Innu return to London with a new initiative to help young Innu people

Four years after coming to London to launch Survival International's report 'Canada's Tibet: the killing of the Innu', Jean-Pierre Ashini has returned to publicise a new initiative which seeks to reconnect young Innu with their land.

In 1999 one of the principal themes of the Survival report – the astonishing rate of suicide amongst the Innu since their settlement in fixed communities – was tragically highlighted when Jean-Pierre's son Andrew committed suicide the night before the report's launch.

The Tshikapisk Foundation is working to equip young Innu adults with knowledge of Innu history, and the skills and learning intrinsic to Innu hunting culture. The Foundation is building an Innu Cultural Center at Kamestastin Lake, a spectacular water-filled meteorite crater in the heart of Innu territory.

The Center will earn its income from visitors attracted by the magnificent hiking, wildlife and fly-fishing of the area, and channel the income into educational programs which equip young Innu with a grasp of country skills and a knowledge of all aspects of Innu culture. Jean-Pierre said today, 'In the last four years since my son killed himself a large number of Innu have committed suicide. Nowadays these pass unnoticed by the Canadian media, but the problems are as bad as ever, because the young Innu people are totally disconnected from their identity as Innu. All the institutions of Canadian society are forcing our young people away from their own culture, and into a crisis of identity: the epidemic of gas-sniffing, alcoholism and suicide in our communities is the result. Tshikapisk is trying to address some of these problems.'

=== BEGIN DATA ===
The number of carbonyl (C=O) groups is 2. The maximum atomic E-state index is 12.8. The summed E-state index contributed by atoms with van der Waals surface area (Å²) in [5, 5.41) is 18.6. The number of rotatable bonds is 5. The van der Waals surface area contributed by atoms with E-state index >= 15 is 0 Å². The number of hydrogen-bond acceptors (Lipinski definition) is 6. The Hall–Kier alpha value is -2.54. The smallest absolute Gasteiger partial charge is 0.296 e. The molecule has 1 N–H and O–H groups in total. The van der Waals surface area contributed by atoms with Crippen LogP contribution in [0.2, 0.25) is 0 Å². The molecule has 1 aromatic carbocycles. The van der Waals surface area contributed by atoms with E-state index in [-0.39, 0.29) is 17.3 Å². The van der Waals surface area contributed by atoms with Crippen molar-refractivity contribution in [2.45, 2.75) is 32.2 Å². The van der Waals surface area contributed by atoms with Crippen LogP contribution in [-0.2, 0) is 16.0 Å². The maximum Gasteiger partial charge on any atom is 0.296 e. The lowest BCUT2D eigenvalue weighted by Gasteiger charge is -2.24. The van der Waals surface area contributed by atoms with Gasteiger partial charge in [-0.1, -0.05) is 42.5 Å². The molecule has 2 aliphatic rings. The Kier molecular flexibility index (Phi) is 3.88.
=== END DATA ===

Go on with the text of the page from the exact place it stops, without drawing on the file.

Another concern addressed by Ashini is the unilateral hunting ban on woodland caribou imposed by the Newfoundland and Labrador government. For Ashini, all Innu communities must be full and equal participants in any conservation measures that affect the woodland caribou. 'Canada has divided the Innu between two provinces, but we are not Quebec Innu and Labrador Innu, we are all one people, with the same rights to our unique way of life under Article 1 of the UN Covenant on Civil and Political Rights. The right to self-determination for indigenous peoples requires that all peoples must be able to freely dispose of their natural wealth and resources and may not be deprived of their own means of subsistence. Canada has persistently refused to meet its international obligations towards the Innu; now we have informed Survival International about these unilateral measures taken by the Newfoundland and Labrador Government, and they are closely monitoring the situation.'

'The Tshikapisk Foundation is preparing to allow all Innu hunting families to exercise self-determination by raising money to enable them to practise the way of life that will give them renewed spirit.'

For more information contact Miriam Ross on 020 7687 8734 or Jean-Pierre Ashini on 011 44 783 776 7510. Pour informations en français: Chief Jean-Charles Pietacho – 418 538 6301 or Chief Rosario Pinette 418 968 2266